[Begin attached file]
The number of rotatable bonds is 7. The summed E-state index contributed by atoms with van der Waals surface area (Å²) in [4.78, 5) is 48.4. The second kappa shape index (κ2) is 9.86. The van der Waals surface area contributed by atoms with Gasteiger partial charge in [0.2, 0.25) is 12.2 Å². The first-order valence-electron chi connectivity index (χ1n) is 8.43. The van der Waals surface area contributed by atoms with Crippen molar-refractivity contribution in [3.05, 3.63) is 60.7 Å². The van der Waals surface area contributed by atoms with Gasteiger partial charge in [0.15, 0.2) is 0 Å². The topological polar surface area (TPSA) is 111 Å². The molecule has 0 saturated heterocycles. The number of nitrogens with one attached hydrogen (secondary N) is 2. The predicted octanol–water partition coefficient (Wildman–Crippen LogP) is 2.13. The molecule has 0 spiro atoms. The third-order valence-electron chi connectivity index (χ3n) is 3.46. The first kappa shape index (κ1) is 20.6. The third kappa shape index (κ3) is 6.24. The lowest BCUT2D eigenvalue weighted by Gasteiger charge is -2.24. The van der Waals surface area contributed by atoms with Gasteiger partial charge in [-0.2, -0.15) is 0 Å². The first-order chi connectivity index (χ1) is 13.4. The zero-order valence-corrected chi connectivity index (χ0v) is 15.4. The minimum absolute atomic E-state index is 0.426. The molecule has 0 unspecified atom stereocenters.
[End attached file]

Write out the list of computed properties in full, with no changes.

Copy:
The number of rotatable bonds is 7. The summed E-state index contributed by atoms with van der Waals surface area (Å²) in [4.78, 5) is 48.4. The second kappa shape index (κ2) is 9.86. The van der Waals surface area contributed by atoms with Gasteiger partial charge in [0.2, 0.25) is 12.2 Å². The first-order valence-electron chi connectivity index (χ1n) is 8.43. The van der Waals surface area contributed by atoms with Crippen molar-refractivity contribution in [3.05, 3.63) is 60.7 Å². The van der Waals surface area contributed by atoms with Gasteiger partial charge in [0.15, 0.2) is 0 Å². The topological polar surface area (TPSA) is 111 Å². The molecule has 0 saturated heterocycles. The number of nitrogens with one attached hydrogen (secondary N) is 2. The predicted octanol–water partition coefficient (Wildman–Crippen LogP) is 2.13. The molecule has 0 spiro atoms. The third-order valence-electron chi connectivity index (χ3n) is 3.46. The first kappa shape index (κ1) is 20.6. The third kappa shape index (κ3) is 6.24. The lowest BCUT2D eigenvalue weighted by Gasteiger charge is -2.24. The van der Waals surface area contributed by atoms with Gasteiger partial charge in [-0.2, -0.15) is 0 Å². The first-order chi connectivity index (χ1) is 13.4. The zero-order valence-corrected chi connectivity index (χ0v) is 15.4. The minimum absolute atomic E-state index is 0.426. The molecule has 0 unspecified atom stereocenters.